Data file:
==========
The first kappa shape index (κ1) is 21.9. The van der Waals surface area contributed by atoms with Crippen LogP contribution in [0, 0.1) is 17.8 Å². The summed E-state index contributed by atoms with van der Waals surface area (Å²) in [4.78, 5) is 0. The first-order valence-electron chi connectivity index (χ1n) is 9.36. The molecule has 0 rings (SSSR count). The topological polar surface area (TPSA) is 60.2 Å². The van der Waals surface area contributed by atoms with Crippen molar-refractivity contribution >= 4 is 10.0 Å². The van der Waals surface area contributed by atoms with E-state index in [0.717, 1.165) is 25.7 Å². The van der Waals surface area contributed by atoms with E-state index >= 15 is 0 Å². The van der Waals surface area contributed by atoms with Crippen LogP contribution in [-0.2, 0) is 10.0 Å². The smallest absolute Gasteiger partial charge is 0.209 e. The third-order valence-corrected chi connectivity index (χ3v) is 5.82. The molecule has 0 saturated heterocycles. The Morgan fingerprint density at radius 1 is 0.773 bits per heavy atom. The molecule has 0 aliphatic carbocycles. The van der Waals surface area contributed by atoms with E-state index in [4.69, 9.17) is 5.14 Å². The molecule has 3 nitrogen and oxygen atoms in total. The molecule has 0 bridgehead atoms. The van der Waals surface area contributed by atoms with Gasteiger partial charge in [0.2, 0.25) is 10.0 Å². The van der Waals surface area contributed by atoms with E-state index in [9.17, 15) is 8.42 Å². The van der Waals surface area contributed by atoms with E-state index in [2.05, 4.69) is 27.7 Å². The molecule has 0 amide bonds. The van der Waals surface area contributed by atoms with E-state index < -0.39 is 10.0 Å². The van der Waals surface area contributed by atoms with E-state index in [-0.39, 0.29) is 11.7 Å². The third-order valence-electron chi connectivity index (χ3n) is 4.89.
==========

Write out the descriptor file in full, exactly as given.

The first kappa shape index (κ1) is 21.9. The van der Waals surface area contributed by atoms with Crippen LogP contribution in [0, 0.1) is 17.8 Å². The summed E-state index contributed by atoms with van der Waals surface area (Å²) in [4.78, 5) is 0. The first-order valence-electron chi connectivity index (χ1n) is 9.36. The molecule has 0 rings (SSSR count). The topological polar surface area (TPSA) is 60.2 Å². The van der Waals surface area contributed by atoms with Crippen molar-refractivity contribution >= 4 is 10.0 Å². The van der Waals surface area contributed by atoms with E-state index in [0.717, 1.165) is 25.7 Å². The van der Waals surface area contributed by atoms with E-state index >= 15 is 0 Å². The van der Waals surface area contributed by atoms with Crippen LogP contribution in [-0.2, 0) is 10.0 Å². The smallest absolute Gasteiger partial charge is 0.209 e. The third-order valence-corrected chi connectivity index (χ3v) is 5.82. The molecule has 0 saturated heterocycles. The Morgan fingerprint density at radius 1 is 0.773 bits per heavy atom. The molecule has 0 aliphatic carbocycles. The van der Waals surface area contributed by atoms with E-state index in [4.69, 9.17) is 5.14 Å². The molecule has 3 nitrogen and oxygen atoms in total. The molecule has 0 bridgehead atoms. The van der Waals surface area contributed by atoms with Gasteiger partial charge in [0.2, 0.25) is 10.0 Å². The van der Waals surface area contributed by atoms with E-state index in [9.17, 15) is 8.42 Å². The van der Waals surface area contributed by atoms with E-state index in [2.05, 4.69) is 27.7 Å². The molecule has 0 amide bonds. The van der Waals surface area contributed by atoms with E-state index < -0.39 is 10.0 Å². The van der Waals surface area contributed by atoms with E-state index in [-0.39, 0.29) is 11.7 Å². The third-order valence-electron chi connectivity index (χ3n) is 4.89.